“Scenes from the passion” Lent devotion for Sunday, February 21, 2021. Photo by Noah Silliman on Unsplash
“Judas sought an opportunity to betray Jesus” (Mark 14:11).
Sometimes you have to be patient.
Like a hunter waiting in a blind for the deer to wander by. Or in the reeds, retriever at your side, waiting for the ducks. Or for that something you really want to go on sale. In recent days Jesus has been teaching in the temple, where there were too many people around. Judas had to find a moment when Jesus would be alone, or at least away from the crowds. Someplace where they could quietly arrest him.
“Scenes from the passion” Lent devotion for Saturday, February 20, 2021. Artwork by Susan Zendt copyright 2021 used by permission.
“Then Judas Iscariot, who was one of the twelve, went to the chief priests to betray Him to them. When they heard it, they were glad and promised to give him silver. So he looked for how he might conveniently betray Him” (Mark 14:10-11).
For two thousand years, we’ve been wondering, “Judas, why did you do it?” Why did you cut a deal with the chief priests to betray Jesus?
Then when Judas, his betrayer, saw that Jesus was condemned, he changed his mind and brought back the thirty pieces of silver to the chief priests and the elders, saying, “I have sinned by betraying innocent blood.” They said, “What is that to us? See to it yourself.” And throwing down the pieces of silver into the temple, he departed, and he went and hanged himself. But the chief priests, taking the pieces of silver, said, “It is not lawful to put them into the treasury, since it is blood money.” (Matthew 27:3-6)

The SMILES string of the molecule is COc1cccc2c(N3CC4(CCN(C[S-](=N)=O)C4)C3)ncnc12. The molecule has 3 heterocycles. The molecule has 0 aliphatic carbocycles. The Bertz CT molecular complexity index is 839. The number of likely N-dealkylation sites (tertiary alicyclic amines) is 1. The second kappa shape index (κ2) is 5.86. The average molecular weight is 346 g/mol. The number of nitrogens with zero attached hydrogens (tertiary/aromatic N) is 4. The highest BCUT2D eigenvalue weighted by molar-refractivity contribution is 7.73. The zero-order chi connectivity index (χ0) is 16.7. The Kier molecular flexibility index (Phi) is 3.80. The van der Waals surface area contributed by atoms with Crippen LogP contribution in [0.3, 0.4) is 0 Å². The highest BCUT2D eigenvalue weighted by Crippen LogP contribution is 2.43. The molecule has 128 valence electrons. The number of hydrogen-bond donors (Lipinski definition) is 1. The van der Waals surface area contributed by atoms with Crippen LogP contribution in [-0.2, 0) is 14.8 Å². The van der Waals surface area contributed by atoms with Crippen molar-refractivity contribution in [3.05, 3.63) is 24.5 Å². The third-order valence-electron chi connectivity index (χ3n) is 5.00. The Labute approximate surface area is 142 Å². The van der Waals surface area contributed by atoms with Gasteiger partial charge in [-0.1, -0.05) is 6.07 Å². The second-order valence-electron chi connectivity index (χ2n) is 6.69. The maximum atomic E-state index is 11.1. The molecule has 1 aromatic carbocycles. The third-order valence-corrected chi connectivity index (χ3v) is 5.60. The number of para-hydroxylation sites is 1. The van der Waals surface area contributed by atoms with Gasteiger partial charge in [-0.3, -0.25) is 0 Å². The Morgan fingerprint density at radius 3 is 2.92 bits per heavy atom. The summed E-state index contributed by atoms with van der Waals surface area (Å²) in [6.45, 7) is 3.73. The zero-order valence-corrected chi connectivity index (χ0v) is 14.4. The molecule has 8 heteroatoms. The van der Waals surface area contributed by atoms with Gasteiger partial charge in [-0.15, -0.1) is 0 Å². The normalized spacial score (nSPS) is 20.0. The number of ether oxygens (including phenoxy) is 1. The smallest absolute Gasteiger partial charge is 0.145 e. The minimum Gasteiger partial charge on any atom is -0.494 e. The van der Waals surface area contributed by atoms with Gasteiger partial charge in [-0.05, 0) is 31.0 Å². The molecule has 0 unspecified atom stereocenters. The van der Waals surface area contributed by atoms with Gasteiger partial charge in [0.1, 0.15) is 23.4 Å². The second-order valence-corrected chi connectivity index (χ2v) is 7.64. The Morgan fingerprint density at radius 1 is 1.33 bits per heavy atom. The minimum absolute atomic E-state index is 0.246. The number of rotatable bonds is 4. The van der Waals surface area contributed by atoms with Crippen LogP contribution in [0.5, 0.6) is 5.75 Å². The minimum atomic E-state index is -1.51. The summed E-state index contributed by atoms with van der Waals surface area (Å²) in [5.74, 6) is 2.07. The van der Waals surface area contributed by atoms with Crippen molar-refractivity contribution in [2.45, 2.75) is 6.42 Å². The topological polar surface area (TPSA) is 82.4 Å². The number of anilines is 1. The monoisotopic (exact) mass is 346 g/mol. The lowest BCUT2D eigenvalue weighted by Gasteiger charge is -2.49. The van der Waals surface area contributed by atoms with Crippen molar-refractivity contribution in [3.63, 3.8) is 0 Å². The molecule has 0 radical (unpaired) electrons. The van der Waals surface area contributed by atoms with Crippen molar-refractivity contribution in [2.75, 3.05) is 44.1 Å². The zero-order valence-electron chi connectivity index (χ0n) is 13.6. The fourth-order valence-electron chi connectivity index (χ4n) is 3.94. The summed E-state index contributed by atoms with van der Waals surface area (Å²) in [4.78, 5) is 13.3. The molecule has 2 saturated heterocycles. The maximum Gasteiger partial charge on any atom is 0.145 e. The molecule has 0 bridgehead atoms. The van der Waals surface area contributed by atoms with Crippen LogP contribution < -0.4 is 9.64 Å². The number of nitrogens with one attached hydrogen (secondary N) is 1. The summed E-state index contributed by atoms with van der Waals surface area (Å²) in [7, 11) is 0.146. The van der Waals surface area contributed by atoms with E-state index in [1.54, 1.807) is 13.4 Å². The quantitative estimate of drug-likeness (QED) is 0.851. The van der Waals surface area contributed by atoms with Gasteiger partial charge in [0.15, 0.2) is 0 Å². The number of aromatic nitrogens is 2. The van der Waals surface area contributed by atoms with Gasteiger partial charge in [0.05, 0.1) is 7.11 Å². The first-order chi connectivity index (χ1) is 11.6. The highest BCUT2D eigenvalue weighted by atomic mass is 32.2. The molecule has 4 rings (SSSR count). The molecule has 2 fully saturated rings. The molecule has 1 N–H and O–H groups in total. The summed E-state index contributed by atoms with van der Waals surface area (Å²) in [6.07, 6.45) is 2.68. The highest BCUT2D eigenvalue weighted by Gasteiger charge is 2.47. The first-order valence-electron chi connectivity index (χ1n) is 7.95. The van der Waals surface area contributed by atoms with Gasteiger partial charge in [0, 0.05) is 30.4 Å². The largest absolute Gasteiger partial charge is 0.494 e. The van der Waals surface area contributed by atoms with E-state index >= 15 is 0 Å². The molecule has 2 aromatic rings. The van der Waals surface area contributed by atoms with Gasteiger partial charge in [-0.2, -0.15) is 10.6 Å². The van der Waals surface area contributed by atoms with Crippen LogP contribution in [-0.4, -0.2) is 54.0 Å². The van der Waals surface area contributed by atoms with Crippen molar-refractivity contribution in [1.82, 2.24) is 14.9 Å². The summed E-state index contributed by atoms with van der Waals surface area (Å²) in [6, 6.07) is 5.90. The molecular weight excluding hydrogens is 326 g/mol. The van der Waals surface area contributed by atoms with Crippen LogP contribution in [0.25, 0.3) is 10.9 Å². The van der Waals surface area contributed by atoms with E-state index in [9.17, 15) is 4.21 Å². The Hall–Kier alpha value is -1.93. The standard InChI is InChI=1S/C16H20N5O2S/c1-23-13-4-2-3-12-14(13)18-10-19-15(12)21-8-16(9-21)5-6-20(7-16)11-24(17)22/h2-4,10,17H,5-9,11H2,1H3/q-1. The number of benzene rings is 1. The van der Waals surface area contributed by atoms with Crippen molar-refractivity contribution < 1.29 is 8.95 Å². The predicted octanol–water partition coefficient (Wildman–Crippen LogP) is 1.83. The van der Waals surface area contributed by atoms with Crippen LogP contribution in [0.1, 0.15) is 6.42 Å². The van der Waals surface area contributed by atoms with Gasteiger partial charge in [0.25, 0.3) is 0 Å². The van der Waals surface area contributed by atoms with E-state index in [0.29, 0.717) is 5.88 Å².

Judas agreed to betray Jesus, to take a mob to where Jesus was, in exchange for thirty pieces of silver. In today’s money, about $600. After Jesus is arrested in the Garden of Gethsemane, Judas realizes he’s made a big mistake. His change of mind, though, is too late. The chief priests and elders are quick to point out, “No refunds or exchanges.”
Judas throws the money into the temple and leaves to go hang himself. What are they going to do with that money? All of a sudden the chief priests get all ethical and don’t want the money back since it is “blood money.” In other words, it’s payment for Jesus’ death. To them, it was worth every penny anyway. In less than twenty-four hours, their “Jesus problem” would be resolved. He would be gone.
You and I pay to make problems go away all the time. We pay the lawn guy to take care of the weeds, the dry cleaner to get the wrinkles out of a suit, the exterminator to rid the house of bugs and a hair stylist to cover up the gray hair.
But there’s no one to pay to over up our sins, failures, shame and guilt. We try, though. We’ll buy a nice gift, flowers or a fruit basket to make amends with someone we’ve wronged. Sounds kind of shallow when you think of it that way. And it is.
Only Christ can fully pay for or atone for our sins. Yes, it costs him his life. His blood. That’s the real “blood money.”
Thank you, Jesus, for the blood money that makes my sin problem go away. Amen.